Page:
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Icelanders‘ global impact on the environment

Jukka Heinonen, Associate Professor at the Faculty of Civil and Environmental Engineering

“It is clear the environmental impact of Icelanders in significant outside the country, since a large part of the goods they consume are imported. How significant or serious this impact is will be interesting to see.”

This is what Jukka Heinonen says about a study he leads where the ecological footprint of Icelanders is evaluated, i.e. the impact Icelandic society has on the environment abroad. Iceland influences the environment in other countries through importing products and raw materials produced elsewhere. The doctoral candidate Sigurður Eyberg has been hired to work on the study with Heinonen. 

Jukka Heinonen

"The ecological footprint is made in areas far from the consumers and outside the jurisdiction of the Icelandic government.”

Jukka Heinonen, Associate Professor at the Faculty of Civil and Environmental Engineering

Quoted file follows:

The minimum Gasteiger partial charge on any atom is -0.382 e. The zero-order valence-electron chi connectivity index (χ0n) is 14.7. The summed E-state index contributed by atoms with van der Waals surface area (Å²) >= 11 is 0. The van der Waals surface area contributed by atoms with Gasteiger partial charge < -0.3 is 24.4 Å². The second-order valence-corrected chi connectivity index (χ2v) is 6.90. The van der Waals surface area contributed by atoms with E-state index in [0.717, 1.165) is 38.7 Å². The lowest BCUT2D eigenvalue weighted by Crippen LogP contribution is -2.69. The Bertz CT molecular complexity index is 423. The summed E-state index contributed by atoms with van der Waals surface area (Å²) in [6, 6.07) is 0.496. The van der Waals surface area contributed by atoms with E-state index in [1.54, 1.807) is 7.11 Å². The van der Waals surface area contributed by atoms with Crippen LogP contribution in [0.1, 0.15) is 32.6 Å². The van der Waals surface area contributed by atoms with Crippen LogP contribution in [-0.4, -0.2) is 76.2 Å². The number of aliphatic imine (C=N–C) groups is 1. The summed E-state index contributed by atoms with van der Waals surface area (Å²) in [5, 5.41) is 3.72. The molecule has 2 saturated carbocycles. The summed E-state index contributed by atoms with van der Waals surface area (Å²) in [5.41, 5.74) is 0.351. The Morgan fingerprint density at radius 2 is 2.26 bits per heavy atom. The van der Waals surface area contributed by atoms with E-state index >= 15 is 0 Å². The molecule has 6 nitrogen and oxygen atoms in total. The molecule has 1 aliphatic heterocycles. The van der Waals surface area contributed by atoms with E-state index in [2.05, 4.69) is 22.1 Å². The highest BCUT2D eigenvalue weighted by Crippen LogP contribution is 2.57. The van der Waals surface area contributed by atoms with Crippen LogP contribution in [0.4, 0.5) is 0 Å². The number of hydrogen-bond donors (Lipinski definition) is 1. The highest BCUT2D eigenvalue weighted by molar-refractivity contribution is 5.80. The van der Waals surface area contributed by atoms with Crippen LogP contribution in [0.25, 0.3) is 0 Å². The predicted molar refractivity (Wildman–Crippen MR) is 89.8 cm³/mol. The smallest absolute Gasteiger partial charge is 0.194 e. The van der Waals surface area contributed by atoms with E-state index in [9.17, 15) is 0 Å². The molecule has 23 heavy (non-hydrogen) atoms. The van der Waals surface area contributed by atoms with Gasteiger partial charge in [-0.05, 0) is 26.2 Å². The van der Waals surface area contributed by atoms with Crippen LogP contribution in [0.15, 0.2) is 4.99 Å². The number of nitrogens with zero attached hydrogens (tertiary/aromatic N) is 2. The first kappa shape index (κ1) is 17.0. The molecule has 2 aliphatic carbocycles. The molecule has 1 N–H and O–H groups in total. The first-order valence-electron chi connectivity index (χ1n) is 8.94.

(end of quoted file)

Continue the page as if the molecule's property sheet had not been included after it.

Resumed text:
The ecological footprint as a measurement of how much of the Earth’s resources people use to fulfil their needs, and how much waste or pollution this consumption entails. Sigurður Eyberg’s master’s thesis in environmental and resource studies showed that “Iceland seems to have the largest ecological footprint in the world, according to the methodology applied”. 

“The results of this research will therefore be interesting”, says Heinonen, “they will no doubt be significant because they will show how much of the impact Iceland has on the environment is not local. The ecological footprint is made in areas far from the consumers and outside the jurisdiction of the Icelandic government.”

According to Heinonen the study is the first in this field, however, it follows directly from his former research on carbon footprints based on consumption. 

 “The subject has both theoretical and practical value since knowledge about these things is scarce.”

Heinonen expects to publish his results in prestigious science journals, “and I am confident they will be discussed in the academic community. I also expect them to pique the public’s interest and become a topic of conversation in society.”